5. Katie Holmes as Rachel Dawes in Batman Begins (2005):

I generally find that Nolan does a solid job casting his movies; hiring Holmes to play a principled assistant district attorney was an uncharacteristic misstep. Dawes’ speeches about injustice and corruption are gratingly ineffectual in Holmes. She does okay in the right role, but she brings down the entire film with her floundering performance here. Better choice: Maggie Gyllenhaal, clearly.

4. Vince Vaughn as Norman Bates in Psycho (1998):

Anthony Perkins terrified me in Psycho. I had nightmares for weeks after seeing that movie as a tween, and I still harbor an unshakable distrust for slender brunette men who talk about their mothers at any length. Hey, you know who’s not scary? Ever? Vince Vaughn! Better choice: For that remake to be cast back into the fiery chasm from whence it came. Barring that, Michael C. Hall.

3. Kevin Costner as Wyatt Earp in Wyatt Earp (1994):

In addition to being a Tudor nerd, I’m also an Earp Brother nerd. Earp was a hard-assed lawman, ladykiller and entrepreneur. It should be pretty easy to make that role fun, no? Costner sucks the life out of it; his performance just bums me out. Obviously I could have easily listed Costner’s turn as Robin Hood here, but I’m more personally offended by the Earp travesty because I love that story so much. Better choice: Dude, really? Kurt Russell!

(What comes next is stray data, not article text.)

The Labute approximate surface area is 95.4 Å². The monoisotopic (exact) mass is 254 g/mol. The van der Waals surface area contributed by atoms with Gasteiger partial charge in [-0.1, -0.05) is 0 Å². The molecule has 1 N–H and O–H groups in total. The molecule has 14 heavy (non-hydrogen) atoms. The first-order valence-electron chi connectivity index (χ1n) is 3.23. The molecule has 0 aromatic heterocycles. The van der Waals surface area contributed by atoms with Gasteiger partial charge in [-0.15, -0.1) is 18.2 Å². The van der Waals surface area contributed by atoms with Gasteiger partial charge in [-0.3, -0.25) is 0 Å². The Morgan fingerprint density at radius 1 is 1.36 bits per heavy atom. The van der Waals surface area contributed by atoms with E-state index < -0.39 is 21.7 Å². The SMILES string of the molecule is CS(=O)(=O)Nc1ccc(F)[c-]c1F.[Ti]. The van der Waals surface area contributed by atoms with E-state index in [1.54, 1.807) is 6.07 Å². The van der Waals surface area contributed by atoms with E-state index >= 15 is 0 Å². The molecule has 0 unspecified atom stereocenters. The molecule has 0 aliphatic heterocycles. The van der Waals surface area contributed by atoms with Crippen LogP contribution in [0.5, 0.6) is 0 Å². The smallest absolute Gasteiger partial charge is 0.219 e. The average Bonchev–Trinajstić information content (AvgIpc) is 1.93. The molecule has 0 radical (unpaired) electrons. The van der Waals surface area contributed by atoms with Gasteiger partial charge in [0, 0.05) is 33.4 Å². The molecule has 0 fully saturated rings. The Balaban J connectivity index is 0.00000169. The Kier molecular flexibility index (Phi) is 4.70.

2. Kate Bosworth as Lois Lane in Superman Returns (2006):

Sure, Lois hasn’t always been a brilliant, determined, ball-busting career gal (Jezebel has a great piece on Lane’s “How can I trick Superman into marrying me?” phase), but that was her origin and thankfully, that’s who the character is again today. Superman Returns Lois has won multiple Pulitzer Prizes and has given birth to Superman’s baby. Bosworth was 23 when she played the role, and she acted it. There was no depth or strength to her performance; she played Lois as weakly sardonic. Fortunately (?), Brandon Routh was also weak, so they made sort of a sad, cute couple together. Better choice: Kerry Washington.

1. Keanu Reeves as John Constantine in Constantine (2005):

The great thing about Sir Reeves is that he’s been woefully miscast in almost every role, but he’s in at least four of the awesomest movies of all time! (Name ‘em.) There are so many roles for which he was ill-used, but this tops the list for me. Constantine is a blond, grizzled Brit with a foul mouth and a hefty dose of despair. I’m talking depths to which even Sad Keanu cannot reach. He’s cynical, brilliantly insightful and casually rebellious. He’s one of my favorite comic characters, and while I can forgive the lack of blondness and, less so, the lack of Britishness, Keanu is missing the most key element in his portrayal of Constantine. Johnny Utah cannot sell brilliant, okay? It is not happening. The dude can’t even cough convincingly, and—spoiler alert!—playing Constantine requires a lot of coughing. Better choice: A rumpled Daniel Craig.

So let’s hear it. Give me your picks in the comments or defend one of the performances on my list.